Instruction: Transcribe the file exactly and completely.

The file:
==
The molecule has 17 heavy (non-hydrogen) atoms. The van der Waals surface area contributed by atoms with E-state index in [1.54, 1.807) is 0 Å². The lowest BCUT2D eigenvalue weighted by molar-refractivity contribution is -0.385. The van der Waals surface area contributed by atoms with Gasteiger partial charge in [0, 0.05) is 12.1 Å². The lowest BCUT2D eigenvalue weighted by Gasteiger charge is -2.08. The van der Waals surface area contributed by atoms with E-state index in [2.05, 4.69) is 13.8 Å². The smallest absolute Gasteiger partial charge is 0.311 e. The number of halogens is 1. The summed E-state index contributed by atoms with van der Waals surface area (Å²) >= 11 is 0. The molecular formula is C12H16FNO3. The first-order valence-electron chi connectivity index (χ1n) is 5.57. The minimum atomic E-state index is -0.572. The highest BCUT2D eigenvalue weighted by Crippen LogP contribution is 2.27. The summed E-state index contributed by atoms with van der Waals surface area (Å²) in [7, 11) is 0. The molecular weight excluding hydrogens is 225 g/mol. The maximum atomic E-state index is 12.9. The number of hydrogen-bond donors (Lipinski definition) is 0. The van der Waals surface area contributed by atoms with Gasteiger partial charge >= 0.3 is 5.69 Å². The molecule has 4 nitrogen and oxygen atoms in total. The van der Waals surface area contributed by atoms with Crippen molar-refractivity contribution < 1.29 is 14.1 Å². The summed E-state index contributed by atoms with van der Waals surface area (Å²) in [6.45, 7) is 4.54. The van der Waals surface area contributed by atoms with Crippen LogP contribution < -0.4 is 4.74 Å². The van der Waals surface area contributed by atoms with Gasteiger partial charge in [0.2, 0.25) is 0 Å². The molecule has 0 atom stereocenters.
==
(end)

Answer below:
The molecule has 17 heavy (non-hydrogen) atoms. The van der Waals surface area contributed by atoms with E-state index in [1.54, 1.807) is 0 Å². The lowest BCUT2D eigenvalue weighted by molar-refractivity contribution is -0.385. The van der Waals surface area contributed by atoms with Gasteiger partial charge in [0, 0.05) is 12.1 Å². The lowest BCUT2D eigenvalue weighted by Gasteiger charge is -2.08. The van der Waals surface area contributed by atoms with E-state index in [2.05, 4.69) is 13.8 Å². The smallest absolute Gasteiger partial charge is 0.311 e. The number of halogens is 1. The summed E-state index contributed by atoms with van der Waals surface area (Å²) >= 11 is 0. The molecular formula is C12H16FNO3. The first-order valence-electron chi connectivity index (χ1n) is 5.57. The minimum atomic E-state index is -0.572. The highest BCUT2D eigenvalue weighted by Crippen LogP contribution is 2.27. The summed E-state index contributed by atoms with van der Waals surface area (Å²) in [7, 11) is 0. The molecular weight excluding hydrogens is 225 g/mol. The maximum atomic E-state index is 12.9. The number of hydrogen-bond donors (Lipinski definition) is 0. The van der Waals surface area contributed by atoms with Gasteiger partial charge >= 0.3 is 5.69 Å². The molecule has 4 nitrogen and oxygen atoms in total. The van der Waals surface area contributed by atoms with Crippen molar-refractivity contribution < 1.29 is 14.1 Å². The summed E-state index contributed by atoms with van der Waals surface area (Å²) in [6.45, 7) is 4.54. The van der Waals surface area contributed by atoms with Crippen LogP contribution < -0.4 is 4.74 Å². The van der Waals surface area contributed by atoms with Gasteiger partial charge in [0.2, 0.25) is 0 Å². The molecule has 0 atom stereocenters.